Chilean Politics through Film


The toppling of the Salvador Allende government in 1973 and the twenty-year dictatorship of Augusto Pinochet that followed in Chile sent many of the country’s artists, including its filmmakers, into exile. The turmoil of the country’s politics and daily life during this period eventually spawned many films by those who sought to ensure that no one would forget their September 11, the date of the coup. Exile became their muse. Visitors who are planning to travel to Chile or who have just returned from their Chile tours will find these films illuminating.

Roman Polanski’s 1994 film adapted from Ariel Dorman’s 1990 play of the same name, Death and the Maiden, depicted life under the dictatorship. It starred Sigourney Weaver and Ben Kingsley. The 2007 documentary, directed by Peter Raymont, A Promise to the Dead, was based on a memoir that Dorfman wrote about the Pinochet period.

One of Chile’s best known documentary filmmakers, Patricio Guzman began making films about the coup as soon as he graduated from film school in 1970. His first was The First Year about the actions Salvador Allende took soon after his inauguration in 1971, including nationalizing the copper mining industry. Guzman’s film trilogy, The Battle of Chile followed, describing the presidency of Allende and his following. Many consider this work one of the finest political films ever made. Guzman was filming the coup when he was arrested in Santiago and detained for two weeks in the National Stadium as were many others. His documentary, Chile, Obstinate Memory, about the citizenry’s willingness to forget the Allende/Pinochet era premiered at the 1998 Sundance Film Festival.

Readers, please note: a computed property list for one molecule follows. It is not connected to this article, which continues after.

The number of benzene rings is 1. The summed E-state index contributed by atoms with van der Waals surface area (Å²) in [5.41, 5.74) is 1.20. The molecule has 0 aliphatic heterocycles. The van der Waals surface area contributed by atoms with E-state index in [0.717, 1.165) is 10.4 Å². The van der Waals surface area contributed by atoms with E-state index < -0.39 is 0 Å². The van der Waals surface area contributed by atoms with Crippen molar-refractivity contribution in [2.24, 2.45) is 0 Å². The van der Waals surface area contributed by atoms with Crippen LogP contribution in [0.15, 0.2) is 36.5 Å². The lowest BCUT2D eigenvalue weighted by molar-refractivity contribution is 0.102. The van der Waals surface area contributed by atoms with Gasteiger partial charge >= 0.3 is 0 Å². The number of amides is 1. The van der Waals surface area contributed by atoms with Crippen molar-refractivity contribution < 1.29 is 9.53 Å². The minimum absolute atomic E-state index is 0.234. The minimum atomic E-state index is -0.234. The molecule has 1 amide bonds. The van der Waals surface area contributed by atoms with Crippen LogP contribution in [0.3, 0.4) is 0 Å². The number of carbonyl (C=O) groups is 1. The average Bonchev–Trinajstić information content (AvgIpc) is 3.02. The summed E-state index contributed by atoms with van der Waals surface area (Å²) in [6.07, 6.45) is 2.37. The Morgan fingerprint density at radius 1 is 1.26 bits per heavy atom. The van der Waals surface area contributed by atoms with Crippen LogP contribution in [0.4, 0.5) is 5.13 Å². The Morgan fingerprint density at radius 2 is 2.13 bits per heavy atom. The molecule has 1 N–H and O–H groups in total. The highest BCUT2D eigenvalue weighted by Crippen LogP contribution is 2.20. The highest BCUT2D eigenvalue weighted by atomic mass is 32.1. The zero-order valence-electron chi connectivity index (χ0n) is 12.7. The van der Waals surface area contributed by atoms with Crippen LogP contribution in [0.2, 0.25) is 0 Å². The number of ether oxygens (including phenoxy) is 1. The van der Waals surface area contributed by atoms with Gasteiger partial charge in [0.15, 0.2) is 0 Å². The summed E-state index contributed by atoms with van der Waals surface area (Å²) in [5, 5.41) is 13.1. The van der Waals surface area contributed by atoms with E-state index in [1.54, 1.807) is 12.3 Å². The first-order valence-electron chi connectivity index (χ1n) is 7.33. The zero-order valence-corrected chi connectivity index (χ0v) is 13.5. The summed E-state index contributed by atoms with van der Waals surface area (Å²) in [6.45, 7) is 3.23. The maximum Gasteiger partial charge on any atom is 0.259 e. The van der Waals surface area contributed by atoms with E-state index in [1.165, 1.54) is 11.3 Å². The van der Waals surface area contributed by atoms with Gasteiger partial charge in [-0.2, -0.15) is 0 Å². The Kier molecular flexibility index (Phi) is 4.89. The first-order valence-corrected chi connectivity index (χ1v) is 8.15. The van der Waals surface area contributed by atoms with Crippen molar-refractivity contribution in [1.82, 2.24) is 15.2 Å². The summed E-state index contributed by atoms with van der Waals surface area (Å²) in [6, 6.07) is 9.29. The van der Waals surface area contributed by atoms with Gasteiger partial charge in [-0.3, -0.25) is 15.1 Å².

Guzman’s film, The Pinochet Case, chronicles the legal case filed against the dictator, including the fascinating tale of Pinochet’s unexpected arrest in 1998 as he was recuperating from surgery in London. He spent two more years in England before the British government eliminated his immunity so that he could be brought to trial in Spain. The investigation was ongoing at the time of his death in 2006. Three decades after the coup, Guzman produced another documentary about the life of Allende that premiered in 2004.

Though the coup occurred almost four decades ago, to travel to Chile and be unaware of this pivotal event in the country’s history is to miss a dimension of the soul of contemporary Chile. The Chileans, of course, are not of one mind about Augusto Pinochet. A summer, 2012 screening of Pinochet, a documentary that puts a positive spin on the actions of the general, brought hundreds of protestors to the streets of Santiago to demonstrate where they had done so during the dictatorship itself. Chile is a democracy now, so court challenges to block the film’s release were denied as a violation of free speech.

Probably the most widely watched film about Chile’s coup is Costa-Gavras’ 1982 film, Missing, though set in an unnamed South American country. Based on the Thomas Hauser’s book, The Execution of Charles Horman, the film tells the story of a wife and father looking for their loved one, a journalist who disappears while covering a coup and reflected poorly on American foreign policy. The film was first banned in Chile, and then its U.S. release was postponed until a character defamation lawsuit was settled. Missing was nominated for an Oscar for best picture and won the Palme d’Or at the Cannes Film Festival where it premiered.